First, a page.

…by Ralph Wedgwood for The Stone.
These are rather lovely. Made by Annina, for a friend. Each cookie depicts a letter from a different manuscript.
Here’s Stuff’s list of 25 top movie lines. Not bad. Except that of the twenty five only two are by women. A friend suggested they’re missing good lines from Mae West, Katherine Hepburn and all those other strong, saucy women. Which great movie lines, by women, do you think should be on a ‘best lines from the movies’ list? Here’s one of my favourites.
So by now we all know that the Facebook IPO mess highlights a plethora of corporate governance problems. But here’s yet another problem that doesn’t bode well for the future of Facebook stock:
Facebook has become much more profitable and innovative since Mark Zuckerberg brought COO Sheryl Sandberg on board. Sandberg brings a diverse perspective outside of the all white-dude mind frame that previously dominated Facebook’s senior leadership. Despite Sandberg’s successes as COO, Zuckerberg has chosen to exclude women from Facebook’s board. So the questions stands: Will Facebook be able to continue to innovate with zero women at the boardroom table, when its demographics are composed of 55% women?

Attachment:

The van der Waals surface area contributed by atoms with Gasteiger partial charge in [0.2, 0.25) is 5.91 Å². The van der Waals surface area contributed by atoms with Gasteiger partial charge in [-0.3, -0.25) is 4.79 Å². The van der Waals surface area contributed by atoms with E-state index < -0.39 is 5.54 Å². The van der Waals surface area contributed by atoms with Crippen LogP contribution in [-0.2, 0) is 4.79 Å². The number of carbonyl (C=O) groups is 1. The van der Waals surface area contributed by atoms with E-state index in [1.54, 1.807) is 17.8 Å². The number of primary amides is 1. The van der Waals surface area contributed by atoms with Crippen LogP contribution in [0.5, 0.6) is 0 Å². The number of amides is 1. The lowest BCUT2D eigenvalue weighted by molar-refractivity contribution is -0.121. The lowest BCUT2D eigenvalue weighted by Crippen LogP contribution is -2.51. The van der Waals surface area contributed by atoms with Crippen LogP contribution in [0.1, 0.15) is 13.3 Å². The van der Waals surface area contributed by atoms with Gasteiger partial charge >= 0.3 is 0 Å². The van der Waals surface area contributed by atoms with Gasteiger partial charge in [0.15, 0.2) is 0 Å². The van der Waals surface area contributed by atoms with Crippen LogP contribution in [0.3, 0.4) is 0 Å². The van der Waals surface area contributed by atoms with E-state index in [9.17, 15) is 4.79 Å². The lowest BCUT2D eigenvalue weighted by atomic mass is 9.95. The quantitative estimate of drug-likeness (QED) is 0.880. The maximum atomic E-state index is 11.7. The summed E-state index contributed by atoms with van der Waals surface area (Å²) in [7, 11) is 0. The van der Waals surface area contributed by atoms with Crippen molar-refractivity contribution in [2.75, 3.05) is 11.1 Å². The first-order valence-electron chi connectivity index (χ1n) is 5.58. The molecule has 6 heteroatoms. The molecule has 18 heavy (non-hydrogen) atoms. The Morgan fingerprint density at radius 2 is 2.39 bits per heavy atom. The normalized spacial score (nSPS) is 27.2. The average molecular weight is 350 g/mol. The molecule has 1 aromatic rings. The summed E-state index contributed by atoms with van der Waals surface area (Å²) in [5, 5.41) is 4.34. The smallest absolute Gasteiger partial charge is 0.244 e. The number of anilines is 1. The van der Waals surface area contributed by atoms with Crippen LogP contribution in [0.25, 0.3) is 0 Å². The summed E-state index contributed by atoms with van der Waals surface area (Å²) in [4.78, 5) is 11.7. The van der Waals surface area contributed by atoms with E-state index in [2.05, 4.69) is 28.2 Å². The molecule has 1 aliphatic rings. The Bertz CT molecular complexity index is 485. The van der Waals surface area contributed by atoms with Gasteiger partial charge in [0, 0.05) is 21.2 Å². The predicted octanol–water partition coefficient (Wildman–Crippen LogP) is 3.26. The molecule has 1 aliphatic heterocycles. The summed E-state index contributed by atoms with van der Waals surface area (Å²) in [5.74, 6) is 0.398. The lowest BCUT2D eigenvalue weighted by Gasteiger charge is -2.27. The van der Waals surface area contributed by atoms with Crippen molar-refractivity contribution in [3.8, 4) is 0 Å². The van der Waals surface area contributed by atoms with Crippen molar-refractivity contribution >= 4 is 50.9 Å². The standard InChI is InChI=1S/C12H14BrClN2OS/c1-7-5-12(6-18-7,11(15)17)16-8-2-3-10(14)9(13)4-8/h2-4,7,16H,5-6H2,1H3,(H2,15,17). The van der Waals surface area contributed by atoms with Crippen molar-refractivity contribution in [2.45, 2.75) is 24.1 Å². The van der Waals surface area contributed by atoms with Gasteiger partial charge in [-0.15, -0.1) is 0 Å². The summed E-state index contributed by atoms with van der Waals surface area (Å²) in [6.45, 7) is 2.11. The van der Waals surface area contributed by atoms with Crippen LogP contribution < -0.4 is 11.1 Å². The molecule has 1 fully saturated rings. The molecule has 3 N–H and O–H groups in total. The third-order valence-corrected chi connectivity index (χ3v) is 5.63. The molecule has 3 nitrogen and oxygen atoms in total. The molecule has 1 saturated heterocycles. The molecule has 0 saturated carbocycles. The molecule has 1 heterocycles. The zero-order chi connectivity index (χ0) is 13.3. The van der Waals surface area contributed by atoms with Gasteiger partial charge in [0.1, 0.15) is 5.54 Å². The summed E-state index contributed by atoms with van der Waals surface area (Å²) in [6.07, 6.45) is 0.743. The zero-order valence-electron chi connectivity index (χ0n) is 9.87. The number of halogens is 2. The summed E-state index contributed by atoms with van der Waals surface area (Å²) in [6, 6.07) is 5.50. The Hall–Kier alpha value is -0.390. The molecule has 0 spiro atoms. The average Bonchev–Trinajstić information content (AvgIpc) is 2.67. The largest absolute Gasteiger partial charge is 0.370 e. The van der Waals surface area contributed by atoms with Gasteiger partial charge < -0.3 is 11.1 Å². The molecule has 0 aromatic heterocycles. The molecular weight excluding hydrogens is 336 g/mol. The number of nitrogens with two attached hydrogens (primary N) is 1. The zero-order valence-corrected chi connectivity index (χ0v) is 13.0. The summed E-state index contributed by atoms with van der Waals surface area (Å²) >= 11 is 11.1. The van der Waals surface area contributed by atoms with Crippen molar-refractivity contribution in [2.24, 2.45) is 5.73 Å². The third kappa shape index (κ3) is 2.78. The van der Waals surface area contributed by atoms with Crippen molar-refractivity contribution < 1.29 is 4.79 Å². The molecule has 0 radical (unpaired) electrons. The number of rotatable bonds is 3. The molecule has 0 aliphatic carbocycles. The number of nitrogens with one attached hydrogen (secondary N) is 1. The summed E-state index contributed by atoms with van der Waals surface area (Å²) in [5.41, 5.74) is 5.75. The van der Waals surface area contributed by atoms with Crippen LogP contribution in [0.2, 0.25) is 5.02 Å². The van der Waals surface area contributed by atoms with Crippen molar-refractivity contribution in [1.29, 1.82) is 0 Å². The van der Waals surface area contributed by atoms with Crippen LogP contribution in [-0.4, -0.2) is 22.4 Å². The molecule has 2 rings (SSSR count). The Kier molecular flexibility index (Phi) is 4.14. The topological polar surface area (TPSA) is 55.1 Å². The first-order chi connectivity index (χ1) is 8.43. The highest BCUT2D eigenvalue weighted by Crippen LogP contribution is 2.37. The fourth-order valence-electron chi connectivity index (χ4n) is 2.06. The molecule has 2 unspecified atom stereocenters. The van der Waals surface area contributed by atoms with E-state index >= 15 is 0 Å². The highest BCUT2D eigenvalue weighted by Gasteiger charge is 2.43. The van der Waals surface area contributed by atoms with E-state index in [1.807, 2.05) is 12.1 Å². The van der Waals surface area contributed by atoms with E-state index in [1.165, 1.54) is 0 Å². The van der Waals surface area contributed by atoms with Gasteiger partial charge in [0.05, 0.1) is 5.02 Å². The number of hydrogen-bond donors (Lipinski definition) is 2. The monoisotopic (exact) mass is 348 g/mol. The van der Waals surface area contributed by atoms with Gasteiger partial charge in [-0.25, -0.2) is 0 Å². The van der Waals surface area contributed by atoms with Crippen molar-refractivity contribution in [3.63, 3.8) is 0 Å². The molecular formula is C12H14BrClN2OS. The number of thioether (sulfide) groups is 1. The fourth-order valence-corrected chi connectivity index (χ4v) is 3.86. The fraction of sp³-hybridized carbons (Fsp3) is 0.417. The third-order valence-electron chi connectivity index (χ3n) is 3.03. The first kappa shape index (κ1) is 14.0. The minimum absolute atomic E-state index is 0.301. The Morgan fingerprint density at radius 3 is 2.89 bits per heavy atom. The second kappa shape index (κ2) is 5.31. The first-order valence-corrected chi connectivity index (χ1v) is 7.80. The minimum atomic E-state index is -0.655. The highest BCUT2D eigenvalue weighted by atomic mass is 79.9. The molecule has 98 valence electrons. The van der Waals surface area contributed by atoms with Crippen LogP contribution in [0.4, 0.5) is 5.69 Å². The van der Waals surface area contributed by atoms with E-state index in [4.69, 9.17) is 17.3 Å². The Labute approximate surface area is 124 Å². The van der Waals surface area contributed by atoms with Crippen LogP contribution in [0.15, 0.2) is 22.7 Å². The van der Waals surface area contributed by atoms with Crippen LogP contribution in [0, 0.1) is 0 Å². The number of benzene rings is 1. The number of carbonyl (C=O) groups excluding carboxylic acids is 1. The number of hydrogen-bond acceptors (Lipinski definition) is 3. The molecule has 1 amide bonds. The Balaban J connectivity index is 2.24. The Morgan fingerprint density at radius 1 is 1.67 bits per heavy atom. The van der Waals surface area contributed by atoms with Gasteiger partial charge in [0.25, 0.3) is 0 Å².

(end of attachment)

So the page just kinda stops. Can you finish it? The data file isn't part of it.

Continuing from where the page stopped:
According to the Catalyst report, The Bottom Line, Corporate Performance and Women’s Representation on boards, Fortune 500 companies that had at least three women boards of directors saw on average:
- Return on equity increase by at least 53%.
- Return on sales increase by at least 42%.
- Return on invested capital increase by at least 66%. Diversifying boards also brings different perspectives to companies’ big picture objectives, product development, and problem solving. Companies can’t continue to innovate without diverse leaders at the table.
(Aha! Fortune 500s with least 3 women on the board. I think I might have to try tweaking my portfolio using this principle, and see what happens.)